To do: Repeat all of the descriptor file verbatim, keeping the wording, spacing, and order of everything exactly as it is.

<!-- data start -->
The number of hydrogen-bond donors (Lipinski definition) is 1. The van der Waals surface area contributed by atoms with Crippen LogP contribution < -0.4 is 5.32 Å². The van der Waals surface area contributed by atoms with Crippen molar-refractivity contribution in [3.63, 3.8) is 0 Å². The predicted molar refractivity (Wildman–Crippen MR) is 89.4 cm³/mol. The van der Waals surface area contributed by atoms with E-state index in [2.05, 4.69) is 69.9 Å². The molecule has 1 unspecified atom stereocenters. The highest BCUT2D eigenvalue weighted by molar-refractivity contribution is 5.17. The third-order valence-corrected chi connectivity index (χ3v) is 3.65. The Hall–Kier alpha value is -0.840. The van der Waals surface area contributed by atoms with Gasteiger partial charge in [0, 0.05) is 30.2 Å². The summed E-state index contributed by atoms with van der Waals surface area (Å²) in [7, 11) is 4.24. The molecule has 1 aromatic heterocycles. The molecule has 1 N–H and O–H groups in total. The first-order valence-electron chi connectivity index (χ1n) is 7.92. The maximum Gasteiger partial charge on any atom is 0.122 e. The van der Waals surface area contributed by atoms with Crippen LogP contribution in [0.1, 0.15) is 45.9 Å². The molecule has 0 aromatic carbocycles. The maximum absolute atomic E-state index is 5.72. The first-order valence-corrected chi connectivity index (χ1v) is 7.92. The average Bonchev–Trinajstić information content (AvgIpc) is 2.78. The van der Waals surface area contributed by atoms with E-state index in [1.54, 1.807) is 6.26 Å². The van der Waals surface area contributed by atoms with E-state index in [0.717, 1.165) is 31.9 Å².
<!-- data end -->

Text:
The number of hydrogen-bond donors (Lipinski definition) is 1. The van der Waals surface area contributed by atoms with Crippen LogP contribution < -0.4 is 5.32 Å². The van der Waals surface area contributed by atoms with Crippen molar-refractivity contribution in [3.63, 3.8) is 0 Å². The predicted molar refractivity (Wildman–Crippen MR) is 89.4 cm³/mol. The van der Waals surface area contributed by atoms with E-state index in [2.05, 4.69) is 69.9 Å². The molecule has 1 unspecified atom stereocenters. The highest BCUT2D eigenvalue weighted by molar-refractivity contribution is 5.17. The third-order valence-corrected chi connectivity index (χ3v) is 3.65. The Hall–Kier alpha value is -0.840. The van der Waals surface area contributed by atoms with Gasteiger partial charge in [0, 0.05) is 30.2 Å². The summed E-state index contributed by atoms with van der Waals surface area (Å²) in [7, 11) is 4.24. The molecule has 1 aromatic heterocycles. The molecule has 1 N–H and O–H groups in total. The first-order valence-electron chi connectivity index (χ1n) is 7.92. The maximum Gasteiger partial charge on any atom is 0.122 e. The van der Waals surface area contributed by atoms with Crippen LogP contribution in [0.1, 0.15) is 45.9 Å². The molecule has 0 aromatic carbocycles. The maximum absolute atomic E-state index is 5.72. The first-order valence-corrected chi connectivity index (χ1v) is 7.92. The average Bonchev–Trinajstić information content (AvgIpc) is 2.78. The van der Waals surface area contributed by atoms with E-state index in [1.54, 1.807) is 6.26 Å². The van der Waals surface area contributed by atoms with E-state index in [0.717, 1.165) is 31.9 Å².